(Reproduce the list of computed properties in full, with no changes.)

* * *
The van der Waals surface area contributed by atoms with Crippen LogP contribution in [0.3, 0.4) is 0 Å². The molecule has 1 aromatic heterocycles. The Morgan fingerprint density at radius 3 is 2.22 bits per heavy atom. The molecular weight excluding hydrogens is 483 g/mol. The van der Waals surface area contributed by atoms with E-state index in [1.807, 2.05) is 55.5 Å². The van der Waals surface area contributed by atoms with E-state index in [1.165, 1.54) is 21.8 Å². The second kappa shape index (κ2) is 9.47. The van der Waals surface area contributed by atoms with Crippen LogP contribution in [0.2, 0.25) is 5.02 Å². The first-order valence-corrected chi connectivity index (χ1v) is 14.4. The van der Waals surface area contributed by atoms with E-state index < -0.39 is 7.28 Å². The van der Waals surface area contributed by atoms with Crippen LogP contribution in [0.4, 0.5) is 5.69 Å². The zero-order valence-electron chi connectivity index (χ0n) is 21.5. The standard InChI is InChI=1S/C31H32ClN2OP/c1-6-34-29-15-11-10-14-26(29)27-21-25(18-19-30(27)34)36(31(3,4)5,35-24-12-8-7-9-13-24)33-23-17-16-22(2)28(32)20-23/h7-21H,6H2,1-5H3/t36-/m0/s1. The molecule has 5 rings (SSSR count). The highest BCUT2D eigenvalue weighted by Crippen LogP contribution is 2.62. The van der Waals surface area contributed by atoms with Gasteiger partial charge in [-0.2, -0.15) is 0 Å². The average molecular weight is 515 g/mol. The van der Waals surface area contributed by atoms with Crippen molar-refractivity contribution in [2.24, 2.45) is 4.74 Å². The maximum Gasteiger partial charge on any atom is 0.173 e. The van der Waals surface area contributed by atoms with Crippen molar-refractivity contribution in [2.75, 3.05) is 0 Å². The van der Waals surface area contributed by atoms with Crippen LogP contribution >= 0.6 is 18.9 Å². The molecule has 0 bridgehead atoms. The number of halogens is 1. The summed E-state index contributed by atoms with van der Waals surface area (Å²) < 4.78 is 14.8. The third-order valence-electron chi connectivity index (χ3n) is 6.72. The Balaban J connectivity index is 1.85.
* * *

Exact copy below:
The van der Waals surface area contributed by atoms with Crippen LogP contribution in [0.3, 0.4) is 0 Å². The molecule has 1 aromatic heterocycles. The Morgan fingerprint density at radius 3 is 2.22 bits per heavy atom. The molecular weight excluding hydrogens is 483 g/mol. The van der Waals surface area contributed by atoms with E-state index in [1.807, 2.05) is 55.5 Å². The van der Waals surface area contributed by atoms with E-state index in [1.165, 1.54) is 21.8 Å². The second kappa shape index (κ2) is 9.47. The van der Waals surface area contributed by atoms with Crippen LogP contribution in [0.2, 0.25) is 5.02 Å². The first-order valence-corrected chi connectivity index (χ1v) is 14.4. The van der Waals surface area contributed by atoms with E-state index < -0.39 is 7.28 Å². The van der Waals surface area contributed by atoms with Crippen LogP contribution in [0.4, 0.5) is 5.69 Å². The zero-order valence-electron chi connectivity index (χ0n) is 21.5. The standard InChI is InChI=1S/C31H32ClN2OP/c1-6-34-29-15-11-10-14-26(29)27-21-25(18-19-30(27)34)36(31(3,4)5,35-24-12-8-7-9-13-24)33-23-17-16-22(2)28(32)20-23/h7-21H,6H2,1-5H3/t36-/m0/s1. The molecule has 5 rings (SSSR count). The highest BCUT2D eigenvalue weighted by Crippen LogP contribution is 2.62. The van der Waals surface area contributed by atoms with Gasteiger partial charge in [-0.2, -0.15) is 0 Å². The average molecular weight is 515 g/mol. The van der Waals surface area contributed by atoms with Crippen molar-refractivity contribution in [2.24, 2.45) is 4.74 Å². The maximum Gasteiger partial charge on any atom is 0.173 e. The van der Waals surface area contributed by atoms with Crippen molar-refractivity contribution in [2.75, 3.05) is 0 Å². The van der Waals surface area contributed by atoms with Crippen LogP contribution >= 0.6 is 18.9 Å². The molecule has 0 bridgehead atoms. The number of halogens is 1. The summed E-state index contributed by atoms with van der Waals surface area (Å²) < 4.78 is 14.8. The third-order valence-electron chi connectivity index (χ3n) is 6.72. The Balaban J connectivity index is 1.85.